Sunday, December 20, 2009

Going Native

Like me, most people have been given a completely inconsistent view of Canada's Aboriginal community throughout their life's duration.

In elementary school and early secondary, we learn about the ancestors of this country; of this continent. Their victories and defeats with European settlers, and their refusal to submit quietly. Big chiefs and teepees, hunting and respect for nature, etc., etc. A noble picture.

Later on in high school and into university or college or work or time off, when our minds got a chance to breathe, the economics of humanity were made clear to us. Pragmatism set in. Nunavut's economy is almost completely government-subsidized. Aboriginal communities are dragging their heals, and we are the ones paying for it. Native land is a haven for gambling and violence. Every Aboriginal I see in Toronto is beligerent, drunk...they're a problem.

Like most things, though, if you plan to understand -- or dismiss -- the present state of a community, you have to understand the depth of history. For Aboriginals, it's a history that goes far beyond the Europeans; a history that is for the most part undocumented. But I'm sure the memory is still vivid in each of their minds.

Aboriginals have a wealthy history. Most tribes believe in the Hindu-esque tradition that all things in nature are living, breathing parts of a natural whole. Everything has a spirit and a function, and both are given just respect. The point is that their whole culture was developed to adapt to land rich with resources and a low-density population; not a dense concrete jungle like Toronto or the deserted Northern Canada ice desert. Their whole philosophy continues to get shaken up.

Though their tactics were ruthless, I don't mean to condemn the Europeans -- they're my ancestors, and they made this country what it is today. But we can still make amends. The most important step is a change of mind. Before working with Canada's aboriginal community, we all need to understand and accept their history.

Throwing money at the community will only make them seem like a problem to other Canadians, and that isn't how it needs to be. Convincing them to adapt to a Western philosophy, on land that wasn't ours in the first place, needs to be an act of brotherhood, not parenthood. A proposal delivered from a government and society that see their community as seperate from the rest of ours is doomed.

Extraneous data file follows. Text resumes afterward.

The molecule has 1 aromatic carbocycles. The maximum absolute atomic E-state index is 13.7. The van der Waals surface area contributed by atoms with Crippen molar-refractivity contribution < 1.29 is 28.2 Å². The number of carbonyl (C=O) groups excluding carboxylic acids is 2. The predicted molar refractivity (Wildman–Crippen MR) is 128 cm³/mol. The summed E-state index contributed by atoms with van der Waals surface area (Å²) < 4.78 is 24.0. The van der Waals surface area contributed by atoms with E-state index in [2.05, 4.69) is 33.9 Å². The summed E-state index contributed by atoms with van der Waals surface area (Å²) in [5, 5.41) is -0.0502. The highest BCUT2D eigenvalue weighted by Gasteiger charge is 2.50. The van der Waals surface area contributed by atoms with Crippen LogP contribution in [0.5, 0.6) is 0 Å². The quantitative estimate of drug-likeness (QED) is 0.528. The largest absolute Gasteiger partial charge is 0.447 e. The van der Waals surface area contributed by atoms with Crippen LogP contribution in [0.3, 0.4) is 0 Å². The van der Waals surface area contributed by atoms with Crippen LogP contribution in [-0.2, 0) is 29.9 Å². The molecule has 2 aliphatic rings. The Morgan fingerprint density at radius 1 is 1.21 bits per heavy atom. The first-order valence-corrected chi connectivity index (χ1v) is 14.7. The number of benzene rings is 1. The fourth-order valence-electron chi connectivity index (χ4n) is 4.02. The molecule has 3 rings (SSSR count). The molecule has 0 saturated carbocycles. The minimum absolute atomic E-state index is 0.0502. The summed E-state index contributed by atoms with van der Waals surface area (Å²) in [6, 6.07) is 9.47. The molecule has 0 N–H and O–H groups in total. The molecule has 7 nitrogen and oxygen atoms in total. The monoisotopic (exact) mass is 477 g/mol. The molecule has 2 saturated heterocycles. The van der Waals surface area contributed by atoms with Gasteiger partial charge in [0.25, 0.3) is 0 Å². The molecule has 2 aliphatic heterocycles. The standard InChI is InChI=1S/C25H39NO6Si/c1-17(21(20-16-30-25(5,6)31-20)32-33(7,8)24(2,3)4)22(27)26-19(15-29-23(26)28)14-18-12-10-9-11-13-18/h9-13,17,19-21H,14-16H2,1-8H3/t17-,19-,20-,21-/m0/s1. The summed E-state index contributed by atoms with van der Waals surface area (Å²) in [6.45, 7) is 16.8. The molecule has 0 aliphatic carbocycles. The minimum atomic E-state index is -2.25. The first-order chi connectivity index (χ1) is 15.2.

The Canadian government needs to talk with inspired young idealists in the aboriginal community instead of talking at them. I don't think it's any secret that young men and womeen in Northern Canada have the abilities to thrive in an urban society, but they are rarely exposed to the infinite opportunities that established colleges and universties have to offer. The younger generation of aboriginals need to be convinced that Canadians are not only willing, but hoping, to work with them.


So you've been living your life for centuries when an odd-looking mass population shows up hollering demands masked as treaties. They begin to consume your resources and assimilate your beliefs beyond recognition; into a way of life you've never learned to understand. When you won't adapt, they push you into the most baron land in your country and make it seem as if they did you a favour. Would you push back? Would you make a point of going against the ideology of your leaders? Would you hold on tight to every bit of the culture that was a part of you? I would.

Learned acceptance will make amends.

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